Tip #2: Invest in a good navy blazer.

We’ve all heard the line: “you can dress however you want, as long as you do good science.” This is a lie. Don’t believe it. You will, during the course of you graduate student career, actually find yourself in situations where you will, most certainly, need to dress a bit more professionally than ripped jeans, keens, and a t-shirt. Scientific conferences, professional workshops, or meeting the people who fund your grants all require at least an attempt a formality. And for that, there is the Navy Blazer*.

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Quick Tips for Graduate Student Life – Get a Shop-Vac

Science LifeJanuary 20, 2014

Over the last few years, I’ve written several posts on surviving graduate school, including dealing with expectations, managing your finances, coping with failure, and some more general advice. During that process, I’ve also come up with some small, helpful tips that just don’t fit into a broader theme. It seems a shame to let those tips disappear, so, for the next week I’ll be posting Andrew’s Quick Tips for Surviving Graduate School


Tip #1: Get a Shop-Vac

Bear with me, here.

There’s a million different kinds of vacuum cleaners on the market, from super-cheap uprights to $1,500 technological behemoths. Unfortunately, graduate students live on a small-stipend, and cheap vacuums are cheap for a reason: they just don’t last. During my graduate school career, I burned through three dirt-cheap models (granted, we had a lot of square footage thanks to the low cost-of-living in rural North Carolina). You could scale up, get one of those nice, $200+ models that should last for years, but there is another option. (more…)

Fun Science Friday – Mars One

Fun Science FridayJanuary 17, 2014

Theoretical schematic of the Mars One habitat,  Photo Credit: Mars One

Theoretical schematic of the Mars One habitat,
Photo Credit: Mars One

Maybe you have heard about it, or maybe you haven’t, but Man… Man is headed to Mars! …. or at least Man is going to try!

In recent years space expeditions have shifted focus towards reaching the red planet. Of the different campaigns to travel to Mars, Mars One has probably gotten the most press recently. As stated on their site, Mars One’s goal is to establish a permanent human settlement on Mars. Crews of four will depart every two years, starting in 2024, with a first unmanned mission in 2018.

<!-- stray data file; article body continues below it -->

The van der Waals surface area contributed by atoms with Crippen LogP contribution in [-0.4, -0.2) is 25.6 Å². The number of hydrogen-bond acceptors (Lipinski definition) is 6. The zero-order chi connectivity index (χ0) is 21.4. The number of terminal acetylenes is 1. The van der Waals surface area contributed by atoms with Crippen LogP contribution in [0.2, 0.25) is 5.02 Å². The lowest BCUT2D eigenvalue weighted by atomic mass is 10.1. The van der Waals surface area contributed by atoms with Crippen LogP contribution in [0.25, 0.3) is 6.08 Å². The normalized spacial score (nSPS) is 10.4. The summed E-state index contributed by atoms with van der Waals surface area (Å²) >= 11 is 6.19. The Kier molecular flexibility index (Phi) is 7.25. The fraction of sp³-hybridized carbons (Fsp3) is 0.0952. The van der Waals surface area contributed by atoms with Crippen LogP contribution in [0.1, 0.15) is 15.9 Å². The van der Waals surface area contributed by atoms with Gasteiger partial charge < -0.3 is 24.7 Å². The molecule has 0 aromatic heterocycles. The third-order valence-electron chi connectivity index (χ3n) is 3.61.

For good or bad, Mars One is taking the Colonialism Era approach. Send out explorers without the guarantee of return and see what happens. And despite the obvious one-way ticket approach of their endeavor, there are an abundant source of participants ready to step up for this, literally and figuratively, ‘once in a lifetime’ opportunity.  Mars One had over 200,000 applicants, and recently whittled  that field down to a little over a thousand. Over the next few years these individuals will undergo training that should in theory prepare them for one of the most daunting missions mankind has ever undertaken.

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SciFund challenge background: 6 questions you can answer about shark feeding ecology with stable isotope analysis

marine science, Natural Science, Science, sharksJanuary 14, 2014

scifundAs many of you have heard, I have a project in the 4th SciFund Challenge, a scientific research crowdfunding organization.  My project, entitled “You are what you eat: non-lethal feeding ecology to help conserve threatened sharks,” is part of my Ph.D. dissertation research. You’ll be hearing a lot more about it over the new few weeks here, on twitter, and on my Facebook page once the challenge officially starts on February 1st. I’d really appreciate your support of my research!

I’ll be using a research technique called stable isotope analysis to study the diet and food web interactions of shark species in Florida. My project (and the research technique) will be briefly explained on my SciFund site, but I wanted to go into more detail about the type of research questions that stable isotope analysis can answer, as well as why this kind of data is significant.

Feeding ecology is important to the conservation and management of sharks.

An emerging trend in marine conservation is “ecosystem based fisheries management”, which means that managers would consider the diet and food web interactions of species of interest. An effective ecosystem-based fisheries management plan would require, among other things, detailed diet and food web interaction data. We can better conserve and protect threatened marine life such as sharks if we better understand their biology and ecology, including what they eat. Over 100 priority research questions for shark conservation were identified in a 2011 research paper (available open access here), and several of these are related to feeding ecology and ecosystem role.